Debt Ceiling Debate II
In August of 2011, I wrote a post on the debt ceiling crisis, where, ultimately, Congress allowed the US treasury to borrow $2.4 trillion, moving the overall debt cap to $16.4 trillion. This decision came after lot of politics, brinksmanship, credit rating downgrade and appointment of a Congressional committee to come up with a plan to fix the problem. If I remember right, that committee didn’t do anything worth writing.
Now again, the $16.4 trillion has been reached as of May 2013 and the debt ceiling debate is coming up again this month. I think the politics will be very different this time. Why?
Earlier this week, the Congress refused to come to a consensus as for Federal Budget for the current FY. This being Obama’s last term, he now feels like he has nothing to lose by staying close to his ideology, including most significantly, his position on Affordable Care Act aka Obamacare. The shutdown that started on 10/1 and still underway, is what we call partial shutdown. Partial shutdown means only the essential federal organizations will be allowed to function, until the Congress finds a way of funding. The federal government has about 3.2 million workers, and nearly 800,000 of them are now on unpaid furlough.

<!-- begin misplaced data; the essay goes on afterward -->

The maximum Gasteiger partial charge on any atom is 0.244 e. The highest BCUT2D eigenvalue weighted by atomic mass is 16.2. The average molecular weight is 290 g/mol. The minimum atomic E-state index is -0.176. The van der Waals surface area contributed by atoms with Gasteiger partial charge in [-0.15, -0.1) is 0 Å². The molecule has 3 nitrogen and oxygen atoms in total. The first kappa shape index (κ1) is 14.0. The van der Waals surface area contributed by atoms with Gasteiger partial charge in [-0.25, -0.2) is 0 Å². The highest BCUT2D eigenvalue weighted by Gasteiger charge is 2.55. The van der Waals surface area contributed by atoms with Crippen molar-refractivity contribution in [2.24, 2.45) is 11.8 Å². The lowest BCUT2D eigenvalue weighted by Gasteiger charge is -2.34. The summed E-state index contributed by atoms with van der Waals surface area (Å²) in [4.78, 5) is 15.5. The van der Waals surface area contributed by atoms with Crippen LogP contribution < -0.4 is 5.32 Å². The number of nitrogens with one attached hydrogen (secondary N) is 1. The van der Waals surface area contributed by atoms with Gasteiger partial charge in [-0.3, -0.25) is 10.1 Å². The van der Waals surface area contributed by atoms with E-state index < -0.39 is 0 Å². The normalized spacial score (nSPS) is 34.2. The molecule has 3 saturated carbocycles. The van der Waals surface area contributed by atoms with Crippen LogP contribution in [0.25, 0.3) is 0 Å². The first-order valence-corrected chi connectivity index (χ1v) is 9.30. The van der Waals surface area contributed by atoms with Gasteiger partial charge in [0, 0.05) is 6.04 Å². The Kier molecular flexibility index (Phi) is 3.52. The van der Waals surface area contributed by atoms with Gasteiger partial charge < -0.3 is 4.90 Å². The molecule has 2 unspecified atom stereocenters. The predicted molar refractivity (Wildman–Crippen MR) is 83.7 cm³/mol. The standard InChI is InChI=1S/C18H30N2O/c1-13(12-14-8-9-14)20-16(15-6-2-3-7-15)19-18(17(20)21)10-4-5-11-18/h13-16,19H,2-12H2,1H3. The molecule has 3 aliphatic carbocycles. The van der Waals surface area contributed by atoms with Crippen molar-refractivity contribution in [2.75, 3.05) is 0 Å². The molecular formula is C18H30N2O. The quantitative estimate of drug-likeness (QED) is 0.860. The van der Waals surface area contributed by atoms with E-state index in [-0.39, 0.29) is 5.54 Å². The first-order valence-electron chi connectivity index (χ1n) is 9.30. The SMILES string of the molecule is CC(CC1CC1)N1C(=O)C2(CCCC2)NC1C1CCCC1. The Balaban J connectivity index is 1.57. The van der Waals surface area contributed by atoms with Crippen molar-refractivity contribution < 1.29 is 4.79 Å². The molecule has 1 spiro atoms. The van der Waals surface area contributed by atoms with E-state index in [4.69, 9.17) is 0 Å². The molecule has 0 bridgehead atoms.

But the reality is that the issue of shutdown is largely an internal issue — it doesn’t affect the global market — other than by the reduced GDP caused by people holding their wallets shut. In fact, on some level, this is a inconsequential issue, because most things that affect the economy and the individuals are managed by the states, so the life of an average American has not changed, save the people who are directly affected.
However, the issue of debt ceiling is real. The entire world will be affected by it. To begin with, if the same type of standoff happens for debt ceiling, US will actually start defaulting its debt obligations — creditors will be infuriated, credit ratings might go down again and the negative effect will pervade into the bond market, stock market and start impacting the forex value of the dollar. As dollar cheapens, imports will become more expensive, trade/ current deficit will widen and US will become more indebted to its creditors than ever. Quantitative Easing is already at its fullest potential, so no further artificial easing is possible. And even if concoct a new way of easing the economy, it will only further devaluate the market and the economy.
All told, US is onto another wave of events that will be detrimental to the economy, not only that of its own, but of the entire world. The big date is 10/17 — stay tuned for more updates.